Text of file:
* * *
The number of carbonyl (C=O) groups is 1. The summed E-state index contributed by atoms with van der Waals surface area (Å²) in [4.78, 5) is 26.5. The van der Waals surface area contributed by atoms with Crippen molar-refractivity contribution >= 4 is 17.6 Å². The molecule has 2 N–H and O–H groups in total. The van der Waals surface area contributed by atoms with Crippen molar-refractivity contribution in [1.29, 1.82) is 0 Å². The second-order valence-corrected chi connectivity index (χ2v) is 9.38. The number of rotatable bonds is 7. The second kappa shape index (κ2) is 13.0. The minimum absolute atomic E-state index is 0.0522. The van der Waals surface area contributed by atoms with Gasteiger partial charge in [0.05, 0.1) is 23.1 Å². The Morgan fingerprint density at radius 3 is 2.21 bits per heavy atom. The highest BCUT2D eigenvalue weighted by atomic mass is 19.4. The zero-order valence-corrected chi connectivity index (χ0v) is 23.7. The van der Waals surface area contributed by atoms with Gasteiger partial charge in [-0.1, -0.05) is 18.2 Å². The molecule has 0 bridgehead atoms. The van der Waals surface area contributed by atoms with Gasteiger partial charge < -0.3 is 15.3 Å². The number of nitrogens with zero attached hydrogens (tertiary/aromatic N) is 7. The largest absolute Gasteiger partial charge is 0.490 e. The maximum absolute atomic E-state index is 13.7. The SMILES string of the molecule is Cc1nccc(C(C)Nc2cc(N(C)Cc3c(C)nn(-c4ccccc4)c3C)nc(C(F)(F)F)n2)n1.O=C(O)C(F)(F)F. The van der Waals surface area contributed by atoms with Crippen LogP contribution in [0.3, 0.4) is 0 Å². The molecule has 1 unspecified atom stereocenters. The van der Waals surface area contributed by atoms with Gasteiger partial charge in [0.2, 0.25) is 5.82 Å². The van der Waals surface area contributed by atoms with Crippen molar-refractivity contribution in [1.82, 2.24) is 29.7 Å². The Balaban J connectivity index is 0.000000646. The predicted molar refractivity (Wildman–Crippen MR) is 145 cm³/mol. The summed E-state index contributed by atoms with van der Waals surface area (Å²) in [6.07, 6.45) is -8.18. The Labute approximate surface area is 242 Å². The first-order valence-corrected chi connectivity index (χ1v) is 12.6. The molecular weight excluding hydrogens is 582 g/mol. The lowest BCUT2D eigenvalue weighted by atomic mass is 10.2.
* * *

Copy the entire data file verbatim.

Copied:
The number of carbonyl (C=O) groups is 1. The summed E-state index contributed by atoms with van der Waals surface area (Å²) in [4.78, 5) is 26.5. The van der Waals surface area contributed by atoms with Crippen molar-refractivity contribution >= 4 is 17.6 Å². The molecule has 2 N–H and O–H groups in total. The van der Waals surface area contributed by atoms with Crippen molar-refractivity contribution in [1.29, 1.82) is 0 Å². The second-order valence-corrected chi connectivity index (χ2v) is 9.38. The number of rotatable bonds is 7. The second kappa shape index (κ2) is 13.0. The minimum absolute atomic E-state index is 0.0522. The van der Waals surface area contributed by atoms with Gasteiger partial charge in [0.05, 0.1) is 23.1 Å². The Morgan fingerprint density at radius 3 is 2.21 bits per heavy atom. The highest BCUT2D eigenvalue weighted by atomic mass is 19.4. The zero-order valence-corrected chi connectivity index (χ0v) is 23.7. The van der Waals surface area contributed by atoms with Gasteiger partial charge in [-0.1, -0.05) is 18.2 Å². The molecule has 0 bridgehead atoms. The van der Waals surface area contributed by atoms with Gasteiger partial charge < -0.3 is 15.3 Å². The number of nitrogens with zero attached hydrogens (tertiary/aromatic N) is 7. The largest absolute Gasteiger partial charge is 0.490 e. The maximum absolute atomic E-state index is 13.7. The SMILES string of the molecule is Cc1nccc(C(C)Nc2cc(N(C)Cc3c(C)nn(-c4ccccc4)c3C)nc(C(F)(F)F)n2)n1.O=C(O)C(F)(F)F. The van der Waals surface area contributed by atoms with Crippen LogP contribution in [0.3, 0.4) is 0 Å². The molecule has 1 unspecified atom stereocenters. The van der Waals surface area contributed by atoms with Gasteiger partial charge in [0.2, 0.25) is 5.82 Å². The van der Waals surface area contributed by atoms with Crippen molar-refractivity contribution in [1.82, 2.24) is 29.7 Å². The Balaban J connectivity index is 0.000000646. The predicted molar refractivity (Wildman–Crippen MR) is 145 cm³/mol. The summed E-state index contributed by atoms with van der Waals surface area (Å²) in [6.07, 6.45) is -8.18. The Labute approximate surface area is 242 Å². The first-order valence-corrected chi connectivity index (χ1v) is 12.6. The molecular weight excluding hydrogens is 582 g/mol. The lowest BCUT2D eigenvalue weighted by atomic mass is 10.2.